What's it like?
Raising the V90's ride height has made an already good driving position into an excellent one, giving drivers a commanding view over the road ahead. The seats are supportive and comfortable, and there's simply masses of space inside for both people and luggage. Even with a six-footer in the driving seat, taller adults in the rear will find they have plenty of head and leg room, and although middle seat passengers get a worse deal, it's still comfortable enough for short journeys. Certainly, it matches the A6 Allroad for outright comfort, although the E-Class All Terrain has plusher fixtures.
We've said before that the standard V90 walks a fine line between dynamic handling and continent-crossing comfort, but the Cross Country is definitely about the latter. There's more body lean under hard cornering than you'll find in the standard car, but its soft throttle, quiet engine and new dampers provide a cosseting experience, whether on the motorway or smaller B-roads.
The D4 diesel motor in our car is the entry-level option in the Cross Country, and is the only way you can have four-wheel drive with this lower powered engine (the D5 models all have four-wheel drive as standard). While the D4 has enough power for most situations, the 8.8sec taken to go from 0-62mph feels slow. The more powerful D5's PowerPulse technology - which fires compressed air at the turbocharger for near instant acceleration - better suits the V90 Cross Country's butch attitude, and it's the engine we'd go for. There's no petrol option for now, but Volvo says it's evaluating whether to bring petrol options to the UK if the demand is strong enough.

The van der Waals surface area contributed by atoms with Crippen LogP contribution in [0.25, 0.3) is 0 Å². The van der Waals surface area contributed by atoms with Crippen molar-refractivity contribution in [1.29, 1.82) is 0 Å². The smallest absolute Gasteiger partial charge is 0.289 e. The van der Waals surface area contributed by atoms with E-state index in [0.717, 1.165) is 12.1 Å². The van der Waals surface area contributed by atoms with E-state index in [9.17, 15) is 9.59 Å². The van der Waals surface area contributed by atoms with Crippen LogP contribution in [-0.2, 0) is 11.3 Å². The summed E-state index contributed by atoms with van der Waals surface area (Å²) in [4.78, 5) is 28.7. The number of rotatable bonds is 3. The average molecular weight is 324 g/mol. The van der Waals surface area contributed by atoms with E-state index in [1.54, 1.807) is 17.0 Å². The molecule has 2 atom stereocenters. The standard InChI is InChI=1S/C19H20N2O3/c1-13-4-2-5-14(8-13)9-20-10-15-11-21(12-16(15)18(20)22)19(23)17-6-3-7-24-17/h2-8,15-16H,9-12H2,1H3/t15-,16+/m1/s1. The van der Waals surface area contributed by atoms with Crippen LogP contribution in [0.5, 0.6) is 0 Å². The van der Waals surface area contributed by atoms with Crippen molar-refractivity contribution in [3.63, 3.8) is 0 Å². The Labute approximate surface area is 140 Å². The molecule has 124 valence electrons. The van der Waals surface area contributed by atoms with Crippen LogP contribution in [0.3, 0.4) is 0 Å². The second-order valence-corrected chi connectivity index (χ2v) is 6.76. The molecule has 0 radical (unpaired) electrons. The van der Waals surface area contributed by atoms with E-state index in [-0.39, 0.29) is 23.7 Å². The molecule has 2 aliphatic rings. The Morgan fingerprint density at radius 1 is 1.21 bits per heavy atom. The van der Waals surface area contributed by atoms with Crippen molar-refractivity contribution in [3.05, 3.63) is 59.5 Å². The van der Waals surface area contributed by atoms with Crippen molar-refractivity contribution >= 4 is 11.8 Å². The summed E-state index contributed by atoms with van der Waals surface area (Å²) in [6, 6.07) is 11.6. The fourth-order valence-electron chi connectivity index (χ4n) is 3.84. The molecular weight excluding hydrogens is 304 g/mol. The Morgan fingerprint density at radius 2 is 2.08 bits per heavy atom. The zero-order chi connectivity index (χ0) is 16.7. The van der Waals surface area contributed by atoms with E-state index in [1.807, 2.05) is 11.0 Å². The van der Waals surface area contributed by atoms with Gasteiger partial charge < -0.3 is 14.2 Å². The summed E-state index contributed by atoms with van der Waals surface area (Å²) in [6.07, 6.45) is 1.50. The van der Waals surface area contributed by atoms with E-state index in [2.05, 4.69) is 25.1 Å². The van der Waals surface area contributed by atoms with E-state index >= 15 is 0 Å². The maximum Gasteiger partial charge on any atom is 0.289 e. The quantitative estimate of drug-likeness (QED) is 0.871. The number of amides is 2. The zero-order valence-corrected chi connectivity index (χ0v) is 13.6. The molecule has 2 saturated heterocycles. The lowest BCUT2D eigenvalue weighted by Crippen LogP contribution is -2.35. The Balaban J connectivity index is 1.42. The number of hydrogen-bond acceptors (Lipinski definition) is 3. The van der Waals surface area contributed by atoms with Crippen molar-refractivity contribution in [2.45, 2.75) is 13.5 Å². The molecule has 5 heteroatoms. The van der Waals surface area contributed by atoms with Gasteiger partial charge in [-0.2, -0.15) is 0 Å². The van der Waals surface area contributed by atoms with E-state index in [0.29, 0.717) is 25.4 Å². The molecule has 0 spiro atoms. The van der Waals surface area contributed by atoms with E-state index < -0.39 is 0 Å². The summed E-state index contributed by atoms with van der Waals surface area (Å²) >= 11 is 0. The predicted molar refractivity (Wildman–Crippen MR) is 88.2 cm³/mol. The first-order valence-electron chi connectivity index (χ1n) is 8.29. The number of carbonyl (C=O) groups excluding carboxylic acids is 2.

When you do go off-road, the V90 remains composed, and its Off-road mode (which holds first and second gears for longer) will help to give even timid drivers confidence. Hill Descent Control kicks in automatically when you reach the crest of a hill, and even though the Cross Country is designed for muddy tracks and fields rather than the full-blown wilderness, it's likely to easily handle anything an owner would reasonably throw at it.
Should I buy one?
If you're confident that a conventional crossover or SUV wouldn't suit you better, then cars like the V90 Cross Country are certainly worth looking at. Plus, if you're bored of the usual German offerings, then Volvo's high-riding and comfort-oriented estate will likely suit you well. We'd go for the more powerful D5 diesel engine over the D4 tested here, but whichever version you choose you'll be getting a supple and spacious estate that can tackle weekend trekking with ease.
Volvo V90 Cross Country D4
Location Birmingham; On Sale Now; Price £39,785; Engine 4cyl, 1969cc, turbo, diesel; Power 187bhp at 4250rpm; Torque 295lb ft 1750-2500rpm; Gearbox 8-spd automatic; Kerb weight 1826kg; 0-62mph 8.8sec; Top speed 130mph; Economy 54.3mpg (combined); CO2/tax band 138g/km, 27%; Rivals Audi A6 Allroad, Mercedes E-Class All Terrain